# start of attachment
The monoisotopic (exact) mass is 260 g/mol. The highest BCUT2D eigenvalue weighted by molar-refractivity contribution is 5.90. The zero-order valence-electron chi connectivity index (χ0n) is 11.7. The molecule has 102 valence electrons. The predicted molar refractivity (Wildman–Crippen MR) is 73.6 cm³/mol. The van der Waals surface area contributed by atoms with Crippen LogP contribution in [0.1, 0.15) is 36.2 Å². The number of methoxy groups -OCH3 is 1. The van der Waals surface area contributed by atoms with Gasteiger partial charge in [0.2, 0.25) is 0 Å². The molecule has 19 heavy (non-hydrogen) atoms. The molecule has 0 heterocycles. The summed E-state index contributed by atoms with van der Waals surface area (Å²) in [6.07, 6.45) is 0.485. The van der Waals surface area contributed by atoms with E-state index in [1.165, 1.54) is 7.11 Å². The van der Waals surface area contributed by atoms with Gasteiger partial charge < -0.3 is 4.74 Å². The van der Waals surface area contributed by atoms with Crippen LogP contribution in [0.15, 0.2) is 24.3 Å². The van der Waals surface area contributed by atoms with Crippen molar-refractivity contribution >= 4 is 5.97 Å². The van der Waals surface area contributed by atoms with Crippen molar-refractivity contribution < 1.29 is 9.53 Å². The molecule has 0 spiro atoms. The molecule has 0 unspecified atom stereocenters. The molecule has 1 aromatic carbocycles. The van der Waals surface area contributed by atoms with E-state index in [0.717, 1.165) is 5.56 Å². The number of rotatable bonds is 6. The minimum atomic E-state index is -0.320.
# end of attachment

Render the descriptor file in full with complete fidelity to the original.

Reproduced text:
The monoisotopic (exact) mass is 260 g/mol. The highest BCUT2D eigenvalue weighted by molar-refractivity contribution is 5.90. The zero-order valence-electron chi connectivity index (χ0n) is 11.7. The molecule has 102 valence electrons. The predicted molar refractivity (Wildman–Crippen MR) is 73.6 cm³/mol. The van der Waals surface area contributed by atoms with Crippen LogP contribution in [0.1, 0.15) is 36.2 Å². The number of methoxy groups -OCH3 is 1. The van der Waals surface area contributed by atoms with Gasteiger partial charge in [0.2, 0.25) is 0 Å². The molecule has 19 heavy (non-hydrogen) atoms. The molecule has 0 heterocycles. The summed E-state index contributed by atoms with van der Waals surface area (Å²) in [6.07, 6.45) is 0.485. The van der Waals surface area contributed by atoms with E-state index in [1.165, 1.54) is 7.11 Å². The van der Waals surface area contributed by atoms with Gasteiger partial charge < -0.3 is 4.74 Å². The van der Waals surface area contributed by atoms with Crippen LogP contribution in [0.15, 0.2) is 24.3 Å². The van der Waals surface area contributed by atoms with Crippen molar-refractivity contribution >= 4 is 5.97 Å². The van der Waals surface area contributed by atoms with Crippen molar-refractivity contribution < 1.29 is 9.53 Å². The molecule has 0 spiro atoms. The molecule has 0 unspecified atom stereocenters. The molecule has 1 aromatic carbocycles. The van der Waals surface area contributed by atoms with E-state index in [0.717, 1.165) is 5.56 Å². The number of rotatable bonds is 6. The minimum atomic E-state index is -0.320.